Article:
The formula for the t-test is given as equation 3:

Eq [3]

Where X1 and X 2 are the mean samples 1 and 2 and , are sample sizes and are the standard deviation of the sample1 and 2 respectively (Beri, 2005).

In this study, the averages of OND anomalies (wet and dry) were then tested for significance at 95% confidence level.

2.5. Correlation and Regression Analysis
The correlation analysis is performed to establish whether there are some significant relationship between sea surface temperature, geopotential height field, Dipole Mode Index and rainfall. Correlation analysis reveals the simple relationship between two variables.

The simple correlation (rxy) between variables X and Y is expressed by the equation 4:

Eq [4]

Values of the correlation coefficientare always vary between -1 and +1, where the values tending to +1 means that the two variables are stronglyrelated in positive linearwhere the values tending to -1 means that the two variables are strongly related in negative linear.

Simple linear regression analysis aims at finding the relationship between rainfall (dependent variable) and geopotential height (independent variable); regression analysis is showing how the typical the value of rainfall (PC1) changes when any one of geopotential height is varied.

The model of the relationship is applied and estimated the linear relation and established the regression equation.

Eq [5]

Simple linear regression, the sample correlation id the square root of the coefficient of determination, with the sign of the correlation coefficient being the same as the sign of B1, the coefficient of X1 in the estimated regression equation.

2.6. Hovmoller Diagram
Hovmoller diagram was used to show the EastWest shift of East Ridge throughout the study period (1981-2014) in the region of Mascarene High. Thus, we were able to show the migration of the ridges of Mascrane represented by one contour taken to represent the average geopotential height over the region of Mascarene high.




Fig. 3. Monthly mean geopotential heights at 850 hPa. (a) October, (b) November and (c) December. Contour interval is 10 gpm and the contour line of 1530 is in red line.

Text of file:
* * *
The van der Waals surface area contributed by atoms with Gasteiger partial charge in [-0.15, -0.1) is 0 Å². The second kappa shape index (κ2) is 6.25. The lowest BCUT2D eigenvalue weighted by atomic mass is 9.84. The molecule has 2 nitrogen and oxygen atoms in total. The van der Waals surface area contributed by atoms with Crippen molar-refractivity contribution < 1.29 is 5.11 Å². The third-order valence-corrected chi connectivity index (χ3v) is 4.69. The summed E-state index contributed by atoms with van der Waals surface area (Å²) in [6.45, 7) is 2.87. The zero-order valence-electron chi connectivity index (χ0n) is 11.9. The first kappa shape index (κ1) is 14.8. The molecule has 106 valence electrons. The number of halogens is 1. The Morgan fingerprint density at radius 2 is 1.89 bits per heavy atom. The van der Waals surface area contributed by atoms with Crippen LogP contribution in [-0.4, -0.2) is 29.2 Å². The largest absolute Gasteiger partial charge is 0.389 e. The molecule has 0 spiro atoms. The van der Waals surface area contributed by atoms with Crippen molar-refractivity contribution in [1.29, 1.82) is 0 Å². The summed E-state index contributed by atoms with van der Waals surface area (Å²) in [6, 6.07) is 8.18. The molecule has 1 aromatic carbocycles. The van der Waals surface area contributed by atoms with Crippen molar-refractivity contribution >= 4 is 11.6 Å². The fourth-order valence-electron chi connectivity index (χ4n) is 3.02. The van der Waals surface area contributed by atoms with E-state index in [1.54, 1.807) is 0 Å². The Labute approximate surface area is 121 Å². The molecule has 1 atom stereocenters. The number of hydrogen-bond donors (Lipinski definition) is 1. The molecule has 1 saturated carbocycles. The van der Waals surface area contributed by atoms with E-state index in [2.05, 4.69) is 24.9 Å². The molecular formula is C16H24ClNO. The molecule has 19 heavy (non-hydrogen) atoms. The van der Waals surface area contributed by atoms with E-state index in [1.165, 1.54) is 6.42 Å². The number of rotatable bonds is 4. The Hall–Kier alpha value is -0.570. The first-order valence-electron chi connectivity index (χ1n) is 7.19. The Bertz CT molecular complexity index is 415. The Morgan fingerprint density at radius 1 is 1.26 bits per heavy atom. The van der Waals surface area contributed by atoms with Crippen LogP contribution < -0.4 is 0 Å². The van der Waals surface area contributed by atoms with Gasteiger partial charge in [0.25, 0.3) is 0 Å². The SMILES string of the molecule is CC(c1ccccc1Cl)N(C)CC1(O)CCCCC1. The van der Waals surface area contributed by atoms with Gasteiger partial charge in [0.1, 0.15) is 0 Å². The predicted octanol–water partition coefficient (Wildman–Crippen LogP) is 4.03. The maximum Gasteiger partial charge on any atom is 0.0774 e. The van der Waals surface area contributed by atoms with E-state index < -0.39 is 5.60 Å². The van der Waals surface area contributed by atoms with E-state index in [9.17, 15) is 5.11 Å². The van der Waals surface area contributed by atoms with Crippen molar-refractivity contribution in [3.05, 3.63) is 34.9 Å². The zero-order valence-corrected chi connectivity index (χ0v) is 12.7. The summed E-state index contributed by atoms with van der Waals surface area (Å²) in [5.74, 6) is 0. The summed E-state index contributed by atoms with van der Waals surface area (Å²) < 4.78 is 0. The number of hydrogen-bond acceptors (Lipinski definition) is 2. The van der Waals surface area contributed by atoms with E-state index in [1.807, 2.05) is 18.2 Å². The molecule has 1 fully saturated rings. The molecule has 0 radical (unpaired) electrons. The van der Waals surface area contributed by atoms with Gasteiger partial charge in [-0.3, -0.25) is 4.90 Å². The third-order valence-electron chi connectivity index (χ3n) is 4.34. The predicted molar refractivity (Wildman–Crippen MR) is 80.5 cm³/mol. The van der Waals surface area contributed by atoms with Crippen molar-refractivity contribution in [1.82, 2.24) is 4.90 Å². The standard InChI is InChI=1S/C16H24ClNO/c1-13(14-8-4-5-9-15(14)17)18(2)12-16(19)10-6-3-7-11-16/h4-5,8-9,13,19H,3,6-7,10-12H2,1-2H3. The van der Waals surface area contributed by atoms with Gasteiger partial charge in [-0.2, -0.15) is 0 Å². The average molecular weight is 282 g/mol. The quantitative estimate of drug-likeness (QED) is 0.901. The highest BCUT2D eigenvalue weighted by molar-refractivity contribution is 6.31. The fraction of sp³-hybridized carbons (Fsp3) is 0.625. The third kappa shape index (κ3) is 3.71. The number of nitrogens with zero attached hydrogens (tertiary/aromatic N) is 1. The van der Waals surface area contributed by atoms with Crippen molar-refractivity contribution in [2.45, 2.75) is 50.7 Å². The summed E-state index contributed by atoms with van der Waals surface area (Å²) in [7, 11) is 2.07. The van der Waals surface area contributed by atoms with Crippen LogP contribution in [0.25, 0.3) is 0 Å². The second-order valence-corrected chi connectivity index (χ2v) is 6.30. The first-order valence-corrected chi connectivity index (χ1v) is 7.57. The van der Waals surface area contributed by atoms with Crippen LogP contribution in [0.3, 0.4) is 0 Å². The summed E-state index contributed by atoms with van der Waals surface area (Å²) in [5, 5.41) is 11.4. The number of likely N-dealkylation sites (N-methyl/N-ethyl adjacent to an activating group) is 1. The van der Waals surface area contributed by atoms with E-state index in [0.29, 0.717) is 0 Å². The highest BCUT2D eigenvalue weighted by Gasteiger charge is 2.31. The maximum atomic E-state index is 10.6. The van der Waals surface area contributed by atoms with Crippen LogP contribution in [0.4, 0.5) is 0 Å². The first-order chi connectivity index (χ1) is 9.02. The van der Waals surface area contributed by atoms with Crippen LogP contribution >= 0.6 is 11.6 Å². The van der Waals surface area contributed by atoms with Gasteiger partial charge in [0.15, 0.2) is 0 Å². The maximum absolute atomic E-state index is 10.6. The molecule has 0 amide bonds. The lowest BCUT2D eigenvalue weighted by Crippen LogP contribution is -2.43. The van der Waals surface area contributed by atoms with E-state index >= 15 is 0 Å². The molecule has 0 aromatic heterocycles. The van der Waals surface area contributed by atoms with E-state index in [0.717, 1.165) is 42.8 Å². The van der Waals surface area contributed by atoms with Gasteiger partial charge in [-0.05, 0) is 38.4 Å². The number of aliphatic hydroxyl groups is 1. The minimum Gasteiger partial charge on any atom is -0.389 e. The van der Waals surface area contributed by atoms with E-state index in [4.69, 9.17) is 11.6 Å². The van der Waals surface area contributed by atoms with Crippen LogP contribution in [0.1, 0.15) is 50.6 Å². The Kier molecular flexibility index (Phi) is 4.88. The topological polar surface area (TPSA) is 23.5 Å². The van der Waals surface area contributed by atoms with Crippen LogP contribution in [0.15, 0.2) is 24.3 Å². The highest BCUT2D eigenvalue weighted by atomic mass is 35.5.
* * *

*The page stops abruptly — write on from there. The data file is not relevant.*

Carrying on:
The results plotted the values of mean geopotential height (contour) at a fixed latitude on one axis (longitude) against time–axis (Hovmoller, 1949).

2.7. Index of the Ridges Ridges of the MH are defined as the average of seasonal mean geopotential height in the region of 30oE-110oE,20oS-10oS; 30oE- 110oE,42oS-35oS; 25oE- 40oE, 12oS-30oS; 90oE- 115oE,12oS-30oS as north, south, west and east respectively and mascarene high center index in 40oE-110oE, 25oS35oS.

3. Results and Discussion
3.1. Rainfall Distribution and Modes over Rwanda
Temporal distribution of rainfall along the year shows a bimodal system of two rainy seasons’ i.e. long rains (MAM) and short rains (OND); two dry spells i.e. JF and JJAS . Many scholars suggesting that the spatial disproportional of rainfall over the country, increasing from Eastern low lands to Western highlands (Ngarukiyimana et al., 2016; Ntwali et al., 2016).

EOFs was used to analyze the variability and dominant modes, the 1st mode showed the highest of the variance of 46.61%, the 2nd mode counted 14.41%, the 3rd counted 10 % of the total variance. The 1st mode was preferred in this study because of its highest variance among others and it reflected a lot the seasonal spatial distribution of the rainfall. Spatial vector showed greater positive loadings South-East region. The loadings decreased towards the north and western region. The first time coefficient series (PC1) presented four years above the threshold (+1), those years were considered as wet years i.e 1982, 1997, 2002, 2006 and six years below the threshold (-1) considered as dry years i.e 1981, 1993, 1996, 1998, 2005.

3.2. Characterization of Mascarene High (MH)
Mascarene Subtropical High greatly influences the climate over the African continent, it was found that the low-level jet at the western edge of the Mascarenes subtropical high transport a large amount of water vapor into Africa (Manatsa et al, 2014). Therefore, the position, shape, and strength of the MH was studied and results are presented below.

It has been noted by (Lu, 2002) and (Hui and Shuqing, 2003) that the contours intervals are not important when one focuses on the shape and wind strengths of a high. While at 200hPa the subtropical high disappeared over the central Indian Ocean and close contours were observed over the western coast of Australia. Moreover, the 850-hPa heights are more familiar and have not shown much difference in the features of the Mascarene Subtropical High as those of 925 hPa. Therefore we preferred to use 850 hPa height to describe Mascarene Subtropical.